“That is good,” Ethox confirmed, “but you may first want to get that confirmation in writing, even if just a text or email, before signing for a client.”
“Good point,” Paradox agreed. “What is the second potential ethics issue?”
“The often more dangerous ethics issue relates to misrepresenting the client’s participation in signing the document,” Ethox said. “A person is often asked to sign a document to indicate they received adequate information or approved of some action. If a lawyer signs for a client, there is a greater risk the client will later disavow the action or decision, or a court or other decision maker will conclude the client did not actually authorize or take the action.
“For this reason, a person signing another’s name to a document should make clear who is actually signing,” Ethox advised. “The person can sign the client’s name followed by a slash and the signer’s initials, or the signer can sign his or her own name and indicate the signer’s capacity—for example, as attorney for the person. Simply signing someone else’s name clearly indicating this action may constitute a violation of a lawyer’s candor obligations contained in Rules 3.3, 4.1, and 8.4(c). It may also constitute forgery.”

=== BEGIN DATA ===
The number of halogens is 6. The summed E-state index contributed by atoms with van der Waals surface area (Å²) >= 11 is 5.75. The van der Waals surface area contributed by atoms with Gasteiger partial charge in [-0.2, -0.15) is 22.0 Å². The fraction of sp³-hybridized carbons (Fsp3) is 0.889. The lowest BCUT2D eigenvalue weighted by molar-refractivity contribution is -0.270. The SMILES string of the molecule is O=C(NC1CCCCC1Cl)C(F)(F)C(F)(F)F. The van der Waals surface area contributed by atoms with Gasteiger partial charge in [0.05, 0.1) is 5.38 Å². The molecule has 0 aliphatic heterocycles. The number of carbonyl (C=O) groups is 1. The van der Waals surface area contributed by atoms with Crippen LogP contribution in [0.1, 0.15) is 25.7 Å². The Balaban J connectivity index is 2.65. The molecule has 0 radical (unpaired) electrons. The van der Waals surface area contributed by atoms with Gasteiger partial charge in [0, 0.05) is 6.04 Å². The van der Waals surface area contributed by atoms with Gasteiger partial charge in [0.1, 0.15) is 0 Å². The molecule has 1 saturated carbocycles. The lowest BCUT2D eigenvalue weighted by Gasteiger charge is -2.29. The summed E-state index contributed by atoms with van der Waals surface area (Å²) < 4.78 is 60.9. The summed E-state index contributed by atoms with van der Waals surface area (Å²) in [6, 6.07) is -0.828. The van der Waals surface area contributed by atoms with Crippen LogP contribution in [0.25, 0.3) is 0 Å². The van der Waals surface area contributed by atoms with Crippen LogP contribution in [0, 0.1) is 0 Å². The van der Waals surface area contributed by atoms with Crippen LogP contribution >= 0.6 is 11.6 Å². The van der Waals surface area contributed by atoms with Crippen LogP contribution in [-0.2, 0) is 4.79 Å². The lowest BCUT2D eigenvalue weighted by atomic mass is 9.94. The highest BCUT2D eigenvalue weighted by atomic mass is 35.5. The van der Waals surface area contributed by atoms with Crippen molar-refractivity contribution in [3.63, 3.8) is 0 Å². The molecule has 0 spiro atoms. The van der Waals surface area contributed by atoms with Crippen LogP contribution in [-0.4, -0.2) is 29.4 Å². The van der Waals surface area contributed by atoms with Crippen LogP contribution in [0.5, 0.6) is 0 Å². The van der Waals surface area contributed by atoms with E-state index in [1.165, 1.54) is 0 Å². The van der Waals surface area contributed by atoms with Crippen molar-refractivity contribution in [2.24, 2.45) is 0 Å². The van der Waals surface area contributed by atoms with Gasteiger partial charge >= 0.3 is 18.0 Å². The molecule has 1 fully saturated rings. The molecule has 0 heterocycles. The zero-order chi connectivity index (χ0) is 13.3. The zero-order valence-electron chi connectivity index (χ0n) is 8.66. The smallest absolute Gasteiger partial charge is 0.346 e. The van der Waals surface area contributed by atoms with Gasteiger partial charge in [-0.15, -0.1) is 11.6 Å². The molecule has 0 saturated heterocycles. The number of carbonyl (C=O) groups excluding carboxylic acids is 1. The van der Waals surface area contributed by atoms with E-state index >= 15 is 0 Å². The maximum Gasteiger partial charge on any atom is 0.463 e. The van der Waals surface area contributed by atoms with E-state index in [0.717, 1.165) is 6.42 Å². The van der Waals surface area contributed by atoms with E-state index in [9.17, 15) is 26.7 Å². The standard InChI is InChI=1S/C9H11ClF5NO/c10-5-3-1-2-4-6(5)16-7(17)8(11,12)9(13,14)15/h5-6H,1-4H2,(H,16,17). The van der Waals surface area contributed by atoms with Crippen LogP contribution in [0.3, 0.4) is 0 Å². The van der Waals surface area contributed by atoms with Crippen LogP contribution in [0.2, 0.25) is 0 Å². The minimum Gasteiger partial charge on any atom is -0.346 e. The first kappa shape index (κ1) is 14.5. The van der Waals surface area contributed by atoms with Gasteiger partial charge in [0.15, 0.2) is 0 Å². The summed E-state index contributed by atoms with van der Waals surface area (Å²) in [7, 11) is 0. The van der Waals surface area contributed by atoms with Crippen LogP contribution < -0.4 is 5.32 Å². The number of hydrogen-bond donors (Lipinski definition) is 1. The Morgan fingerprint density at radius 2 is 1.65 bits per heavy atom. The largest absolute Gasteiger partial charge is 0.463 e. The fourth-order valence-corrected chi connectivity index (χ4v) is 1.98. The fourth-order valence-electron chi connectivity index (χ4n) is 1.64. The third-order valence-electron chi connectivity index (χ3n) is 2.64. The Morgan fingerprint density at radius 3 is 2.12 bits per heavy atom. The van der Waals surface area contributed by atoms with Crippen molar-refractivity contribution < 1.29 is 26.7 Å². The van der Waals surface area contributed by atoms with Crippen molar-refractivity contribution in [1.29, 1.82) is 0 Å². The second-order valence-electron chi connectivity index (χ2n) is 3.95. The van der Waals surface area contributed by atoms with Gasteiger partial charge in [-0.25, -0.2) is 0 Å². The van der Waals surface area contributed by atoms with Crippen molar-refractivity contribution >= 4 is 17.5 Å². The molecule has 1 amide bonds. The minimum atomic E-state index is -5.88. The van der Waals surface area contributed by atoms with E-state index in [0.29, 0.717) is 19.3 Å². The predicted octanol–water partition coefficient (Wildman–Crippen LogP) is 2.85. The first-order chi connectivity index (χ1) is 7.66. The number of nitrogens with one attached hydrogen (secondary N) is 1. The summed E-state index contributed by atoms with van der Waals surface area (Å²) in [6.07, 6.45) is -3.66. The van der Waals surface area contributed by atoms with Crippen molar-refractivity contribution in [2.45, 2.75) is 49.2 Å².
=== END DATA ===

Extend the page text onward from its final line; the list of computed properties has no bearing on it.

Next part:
“What if having another person sign will not be effective?” Paradox asked.
“You must have that person or a duly authorized agent sign,” Ethox responded. “Anything else is potentially a material misrepresentation.”
“What about notarizing?” Paradox asked. “I know sometimes lawyers ask notaries to notarize a signature the lawyer witnessed but the notary did not. Or sometimes a notary will notarize when the lawyer signed the client’s name.”
“The whole point of a notarization is to confirm that a signature is valid and authentic,” Ethox responded. “A lawyer should never request—and a notary should never notarize—a document in circumstances inconsistent with the notarization.
“If the notary block says the person appeared before the notary and signed the document,” Ethox said, “that is what the notary should demand. If the person is to take an oath, the notary should confirm he or she does. A notary should carefully comply with requirements for and document any use of virtual notarization or the like.
“People can often find notaries at banks, real estate companies, and other businesses, or hire a mobile or online notary,” Ethox noted. “Lawyers should take care to follow requirements regarding notarizations. Too many lawyers get in trouble for cutting corners or making misrepresentations regarding the signing and notarization of documents.”